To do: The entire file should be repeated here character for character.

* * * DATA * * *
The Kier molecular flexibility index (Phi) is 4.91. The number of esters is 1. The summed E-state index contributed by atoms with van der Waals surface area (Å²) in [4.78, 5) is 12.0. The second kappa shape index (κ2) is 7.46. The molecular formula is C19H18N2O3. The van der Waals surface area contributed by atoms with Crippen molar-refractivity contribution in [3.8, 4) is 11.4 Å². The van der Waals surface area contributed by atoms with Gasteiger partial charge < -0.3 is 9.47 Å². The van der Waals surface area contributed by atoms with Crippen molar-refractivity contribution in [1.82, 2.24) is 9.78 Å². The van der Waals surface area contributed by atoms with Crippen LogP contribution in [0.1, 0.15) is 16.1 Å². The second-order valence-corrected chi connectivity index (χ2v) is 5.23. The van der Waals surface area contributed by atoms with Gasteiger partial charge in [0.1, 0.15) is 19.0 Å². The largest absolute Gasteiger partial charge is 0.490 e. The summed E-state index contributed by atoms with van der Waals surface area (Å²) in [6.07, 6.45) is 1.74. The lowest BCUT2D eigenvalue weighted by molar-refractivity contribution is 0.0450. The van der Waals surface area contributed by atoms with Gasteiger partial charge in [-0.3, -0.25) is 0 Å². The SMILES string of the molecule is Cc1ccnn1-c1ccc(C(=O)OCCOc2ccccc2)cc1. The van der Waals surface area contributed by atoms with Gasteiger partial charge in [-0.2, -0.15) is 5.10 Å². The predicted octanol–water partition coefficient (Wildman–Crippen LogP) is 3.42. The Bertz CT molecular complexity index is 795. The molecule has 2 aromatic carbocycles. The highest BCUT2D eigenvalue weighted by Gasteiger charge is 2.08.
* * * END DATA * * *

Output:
The Kier molecular flexibility index (Phi) is 4.91. The number of esters is 1. The summed E-state index contributed by atoms with van der Waals surface area (Å²) in [4.78, 5) is 12.0. The second kappa shape index (κ2) is 7.46. The molecular formula is C19H18N2O3. The van der Waals surface area contributed by atoms with Crippen molar-refractivity contribution in [3.8, 4) is 11.4 Å². The van der Waals surface area contributed by atoms with Gasteiger partial charge < -0.3 is 9.47 Å². The van der Waals surface area contributed by atoms with Crippen molar-refractivity contribution in [1.82, 2.24) is 9.78 Å². The van der Waals surface area contributed by atoms with Crippen LogP contribution in [0.1, 0.15) is 16.1 Å². The second-order valence-corrected chi connectivity index (χ2v) is 5.23. The van der Waals surface area contributed by atoms with Gasteiger partial charge in [0.1, 0.15) is 19.0 Å². The largest absolute Gasteiger partial charge is 0.490 e. The summed E-state index contributed by atoms with van der Waals surface area (Å²) in [6.07, 6.45) is 1.74. The lowest BCUT2D eigenvalue weighted by molar-refractivity contribution is 0.0450. The van der Waals surface area contributed by atoms with Gasteiger partial charge in [-0.3, -0.25) is 0 Å². The SMILES string of the molecule is Cc1ccnn1-c1ccc(C(=O)OCCOc2ccccc2)cc1. The van der Waals surface area contributed by atoms with Gasteiger partial charge in [-0.2, -0.15) is 5.10 Å². The predicted octanol–water partition coefficient (Wildman–Crippen LogP) is 3.42. The Bertz CT molecular complexity index is 795. The molecule has 2 aromatic carbocycles. The highest BCUT2D eigenvalue weighted by Gasteiger charge is 2.08.